Hidden Accessibility

Current Status
Not Enrolled
Price
Free
Get Started

Introduction

The purpose of this module is to raise awareness about the importance of ensuring that your electronic information is accessible to screen-reading software designed for people with a visual impairment who are unable to see the screen or use a mouse or other pointing device. Screen-reading software allows people who cannot see the screen to access and produce written information. It is a type of assistive technology – a term used to describe hardware and software that provides alternative ways of accessing electronic information. Screen-reading software does not rely on the external appearance of a document or website but on its internal structure. We call this Hidden Accessibility.

When you have completed this module, you will have an understanding of

  1. Why structure is important in achieving electronic accessibility.
  2. Why you should use the Styles function in your computer applications to create Headings. The Styles function allows you to decide on the overall appearance and layout of a document. Headings are visual markers to show the beginning new sections and sub-sections in a document.
  3. Adding Meta-information. Meta-information is extra but unseen information about a document, for example keywords. During internet searches screen-reading software can use meta-information to help users decide if documents are relevant. Meta-information is extra but unseen information about a document, for example keywords. During internet searches screen-reading software can use meta-information to help users decide if documents are relevant. 
  4. Making information in non-text elements available to people who use screen-reading software.  Non-text elements: images (photographs, drawings, symbols), charts and video clips are all examples of non-text elements.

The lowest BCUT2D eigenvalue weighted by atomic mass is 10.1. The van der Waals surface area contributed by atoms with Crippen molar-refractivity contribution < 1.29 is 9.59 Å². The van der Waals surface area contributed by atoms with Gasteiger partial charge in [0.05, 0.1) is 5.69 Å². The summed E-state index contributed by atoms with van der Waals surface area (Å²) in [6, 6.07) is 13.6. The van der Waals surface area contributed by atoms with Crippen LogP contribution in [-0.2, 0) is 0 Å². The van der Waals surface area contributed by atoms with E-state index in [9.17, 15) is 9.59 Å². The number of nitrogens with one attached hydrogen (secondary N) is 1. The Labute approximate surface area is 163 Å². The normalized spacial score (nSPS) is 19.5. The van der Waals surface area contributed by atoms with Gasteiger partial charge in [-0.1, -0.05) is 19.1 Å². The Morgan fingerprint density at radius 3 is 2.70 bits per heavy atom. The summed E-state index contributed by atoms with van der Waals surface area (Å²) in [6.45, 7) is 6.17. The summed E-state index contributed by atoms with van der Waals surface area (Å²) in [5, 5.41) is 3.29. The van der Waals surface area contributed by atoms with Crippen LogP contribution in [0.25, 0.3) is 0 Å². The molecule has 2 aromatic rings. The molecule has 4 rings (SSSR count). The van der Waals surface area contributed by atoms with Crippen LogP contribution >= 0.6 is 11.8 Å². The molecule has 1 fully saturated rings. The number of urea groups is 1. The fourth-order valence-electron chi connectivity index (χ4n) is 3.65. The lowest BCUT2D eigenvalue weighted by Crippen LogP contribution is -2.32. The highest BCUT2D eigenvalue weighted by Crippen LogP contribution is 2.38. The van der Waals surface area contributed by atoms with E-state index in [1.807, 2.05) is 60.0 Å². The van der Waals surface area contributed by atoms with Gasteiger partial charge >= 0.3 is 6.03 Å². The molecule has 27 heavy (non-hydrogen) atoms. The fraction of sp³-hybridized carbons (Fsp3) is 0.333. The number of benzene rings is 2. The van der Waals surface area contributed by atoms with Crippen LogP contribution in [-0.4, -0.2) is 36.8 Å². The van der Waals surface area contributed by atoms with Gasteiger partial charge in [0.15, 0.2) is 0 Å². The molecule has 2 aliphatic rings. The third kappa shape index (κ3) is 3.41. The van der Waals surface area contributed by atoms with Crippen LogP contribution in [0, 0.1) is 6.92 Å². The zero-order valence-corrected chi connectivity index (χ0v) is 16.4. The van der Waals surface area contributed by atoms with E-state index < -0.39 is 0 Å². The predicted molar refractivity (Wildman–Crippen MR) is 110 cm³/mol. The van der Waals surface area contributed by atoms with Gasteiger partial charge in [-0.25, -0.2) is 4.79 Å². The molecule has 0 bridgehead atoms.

5. Making tabular information accessible.

It is recommended that you should be aware of the SAIF Guidelines about choice of font, point size, layout and language before starting this module. You can find out more about these by completing SAIF Accessible Information Awareness elearning module or downloading SAIF’s publication “Making Your Written Information Accessible” from the SAIF Website.

You may like to have a Word document open to try out some of the points covered. We have used examples from Microsoft Word 2007. If you are using either MS Word 2003 or 2010 you can download our comparison table:

If you are using a different package you will find that while the principles are the same the methods might vary. Your User Manual should provide full instructions.

We anticipate the total module will take around an hour to complete. You will be invited to download our document “Sources of further information” once you have clicked the confirmation button at the end of the module.

Back to top